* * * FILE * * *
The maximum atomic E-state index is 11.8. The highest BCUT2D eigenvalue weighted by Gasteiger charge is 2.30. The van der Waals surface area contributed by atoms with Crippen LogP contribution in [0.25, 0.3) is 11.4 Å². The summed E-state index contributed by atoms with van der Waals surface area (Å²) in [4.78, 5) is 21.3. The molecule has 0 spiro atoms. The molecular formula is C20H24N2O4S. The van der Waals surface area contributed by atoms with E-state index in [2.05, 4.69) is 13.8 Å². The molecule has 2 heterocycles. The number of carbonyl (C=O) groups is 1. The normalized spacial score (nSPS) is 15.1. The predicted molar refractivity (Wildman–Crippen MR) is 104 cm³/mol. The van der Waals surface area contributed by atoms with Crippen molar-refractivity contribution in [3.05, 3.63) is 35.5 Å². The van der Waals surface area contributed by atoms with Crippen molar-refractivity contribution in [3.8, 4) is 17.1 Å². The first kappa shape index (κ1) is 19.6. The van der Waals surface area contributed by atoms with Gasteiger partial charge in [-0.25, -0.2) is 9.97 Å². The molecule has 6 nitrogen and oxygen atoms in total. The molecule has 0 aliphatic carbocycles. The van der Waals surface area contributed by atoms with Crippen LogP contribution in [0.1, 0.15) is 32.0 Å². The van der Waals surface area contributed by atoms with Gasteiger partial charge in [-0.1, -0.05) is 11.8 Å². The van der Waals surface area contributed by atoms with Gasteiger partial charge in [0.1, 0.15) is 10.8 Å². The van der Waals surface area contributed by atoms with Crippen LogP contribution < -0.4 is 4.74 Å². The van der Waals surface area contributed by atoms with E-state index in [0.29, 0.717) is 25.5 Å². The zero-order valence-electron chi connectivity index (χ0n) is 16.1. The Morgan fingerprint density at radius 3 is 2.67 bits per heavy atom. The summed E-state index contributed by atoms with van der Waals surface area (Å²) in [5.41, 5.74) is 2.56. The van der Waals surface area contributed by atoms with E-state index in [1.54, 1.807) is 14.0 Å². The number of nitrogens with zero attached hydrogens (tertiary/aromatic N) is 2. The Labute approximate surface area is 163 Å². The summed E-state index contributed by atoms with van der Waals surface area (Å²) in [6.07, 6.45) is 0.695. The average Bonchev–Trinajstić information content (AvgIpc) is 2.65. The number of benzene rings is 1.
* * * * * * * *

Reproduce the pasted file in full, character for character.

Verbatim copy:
The maximum atomic E-state index is 11.8. The highest BCUT2D eigenvalue weighted by Gasteiger charge is 2.30. The van der Waals surface area contributed by atoms with Crippen LogP contribution in [0.25, 0.3) is 11.4 Å². The summed E-state index contributed by atoms with van der Waals surface area (Å²) in [4.78, 5) is 21.3. The molecule has 0 spiro atoms. The molecular formula is C20H24N2O4S. The van der Waals surface area contributed by atoms with E-state index in [2.05, 4.69) is 13.8 Å². The molecule has 2 heterocycles. The number of carbonyl (C=O) groups is 1. The normalized spacial score (nSPS) is 15.1. The predicted molar refractivity (Wildman–Crippen MR) is 104 cm³/mol. The van der Waals surface area contributed by atoms with Crippen molar-refractivity contribution in [3.05, 3.63) is 35.5 Å². The van der Waals surface area contributed by atoms with Crippen molar-refractivity contribution in [3.8, 4) is 17.1 Å². The first kappa shape index (κ1) is 19.6. The van der Waals surface area contributed by atoms with Gasteiger partial charge in [-0.25, -0.2) is 9.97 Å². The molecule has 6 nitrogen and oxygen atoms in total. The molecule has 0 aliphatic carbocycles. The van der Waals surface area contributed by atoms with Crippen LogP contribution in [0.1, 0.15) is 32.0 Å². The van der Waals surface area contributed by atoms with Gasteiger partial charge in [-0.1, -0.05) is 11.8 Å². The van der Waals surface area contributed by atoms with Gasteiger partial charge in [0.1, 0.15) is 10.8 Å². The van der Waals surface area contributed by atoms with Crippen LogP contribution < -0.4 is 4.74 Å². The van der Waals surface area contributed by atoms with E-state index in [0.29, 0.717) is 25.5 Å². The zero-order valence-electron chi connectivity index (χ0n) is 16.1. The Morgan fingerprint density at radius 3 is 2.67 bits per heavy atom. The summed E-state index contributed by atoms with van der Waals surface area (Å²) in [5.41, 5.74) is 2.56. The van der Waals surface area contributed by atoms with E-state index in [1.54, 1.807) is 14.0 Å². The number of nitrogens with zero attached hydrogens (tertiary/aromatic N) is 2. The Labute approximate surface area is 163 Å². The summed E-state index contributed by atoms with van der Waals surface area (Å²) in [6.07, 6.45) is 0.695. The average Bonchev–Trinajstić information content (AvgIpc) is 2.65. The number of benzene rings is 1.